The first church here did have a connection to Denmark, when Danish settlers married English women in the 9th century and dedicated their church to St Clement.
It was re-built twice before the Great Fire of London, but although the church was spared, it had fallen into a poor state of repair and Sir Christopher Wren was asked to re-design it. It was built between 1680 and 1682 with a spire being added in 1719 by James Gibb.
With so many other things to keep you occupied in Covent Garden it would be easy to overlook the simple church of St. Paul’s, but it’s worth a look inside even if only to take a look at the actors’ memorials that are scattered around the church.
Situated opposite the market, St. Paul’s was the first building to grace the Fourth Earl of Bedford’s square that was to be the focal point of his plans to develop the area in a manner more in keeping with an Italian piazza.
He brought in Inigo Jones to design the square including the church which was completed in 1633.
The large portico that overlooks the piazza is somewhat misleading because the entrance is around the back and entered through the pleasant garden. As you walk into the church you’ll see why the entrance isn’t through the portico because if it was you would walk straight into the altar.
St. Paul’s is one of those sort of churches that is likeable for its simplicity, but it’s the association with the nearby theatres which makes it different to most other churches, even having a theatre company of its own.
The connection started with the opening of the Theatre Royal, Drury Lane in 1663 and then the Covent Garden Theatre, now the Royal Opera House.
A visit to the church of St Martin-in-the-Fields will be especially rewarding for people with a social conscience.
Centrally located next to Trafalgar Square, records show that there was a church ‘in the fields’ between Westminster and the City of London from Norman times, but the present structure was built by James Gibbs and completed in 1726.
Although the design wasn’t universally popular at the time, it wasn’t long before copies were being made around the English speaking world, particularly in the United States.
The interior is also interesting, from both a modern and historic perspective. The restored Baroque ceiling is extremely impressive as is the fabulous organ that was built as recently as 1990, but probably the most eye catching feature is the East Window. Installed in 2008, the abstract cross was designed by Shirazeh Houshiary and her husband Pip Horne. From a modern point of view I think this window is quite outstanding in its simplicity.
If somebody was to ask me to stick my neck out and choose one landmark that should not be missed on a visit to London, I think I would have to say Westminster Abbey.
Although I’m not a religious person, I do enjoy visiting some of our magnificent ecclesiastical buildings, and they don’t come much more magnificent than Westminster Abbey – but that’s only half the story.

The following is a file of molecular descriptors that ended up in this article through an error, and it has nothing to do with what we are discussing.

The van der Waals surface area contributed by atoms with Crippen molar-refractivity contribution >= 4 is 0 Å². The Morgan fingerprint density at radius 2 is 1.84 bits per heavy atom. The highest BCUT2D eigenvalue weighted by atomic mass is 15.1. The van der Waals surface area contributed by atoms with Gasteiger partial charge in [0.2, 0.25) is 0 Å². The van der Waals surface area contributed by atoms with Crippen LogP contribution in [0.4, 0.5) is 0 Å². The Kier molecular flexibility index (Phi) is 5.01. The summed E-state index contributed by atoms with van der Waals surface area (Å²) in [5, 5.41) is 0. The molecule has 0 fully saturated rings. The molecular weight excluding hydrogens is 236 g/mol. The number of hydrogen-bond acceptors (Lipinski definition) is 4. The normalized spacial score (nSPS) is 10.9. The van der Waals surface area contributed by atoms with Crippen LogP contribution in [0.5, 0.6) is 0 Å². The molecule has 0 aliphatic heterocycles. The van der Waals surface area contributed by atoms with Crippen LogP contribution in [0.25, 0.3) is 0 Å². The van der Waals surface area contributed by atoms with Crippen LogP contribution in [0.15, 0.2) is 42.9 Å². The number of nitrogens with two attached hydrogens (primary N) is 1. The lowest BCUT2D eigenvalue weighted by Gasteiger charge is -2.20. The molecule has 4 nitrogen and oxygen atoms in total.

The history of the Abbey is also the history of Britain, and for somebody like me who enjoys delving into the past, this building has it all, but before I expand on what’s here I think it’s probably best to get the unpalatable stuff out of the way first, so here goes :-
London has 31 Boroughs, 1 City (The City of London), and Westminster, which is both a Borough and a City.
Whereas the City of London became the legal and financial powerhouse of London, Westminster became the religious, royal and political centre.
This is the home of Westminster Abbey, Buckingham Palace, and the Houses of Parliament, but it’s also the place to come for entertainment, shopping and culture in places like Piccadilly Circus, Oxford St and Trafalgar Square. I guarantee that you’ll run out of time – or steam – or both, before you’ve even scratched the surface.Continue reading →
I would hazard a guess that the majority of first time visitors to the City of London want to see St Paul’s Cathedral more than anything else, and it’s not hard to see why.
This magnificent structure built by Sir Christopher Wren, is more than just another church. It’s an architectural delight with a host of famous people buried within its walls – but more than that, for British people at least, it’s a landmark that is remembered for defying the might of the Luftwaffe during the blitz.
Before making your way over there it would be useful to know what to expect as it’s very different from Westminster Abbey.
Whereas Westminster Abbey is medieval in origin with gothic additions, St Paul’s is 17th century and has been described as English Baroque which seems a fair description to me even though I’m no expert on architectural terms.
Many people will know that Sir Christopher Wren was hired to re-build St Paul’s after the Great Fire of London, but perhaps not so many people will know that the Norman church that stood here until 1666 was one of the biggest in Europe, if not the world, with a spire that reached close to 150m high. It wasn’t just the height of the church that made it impressive but also its length.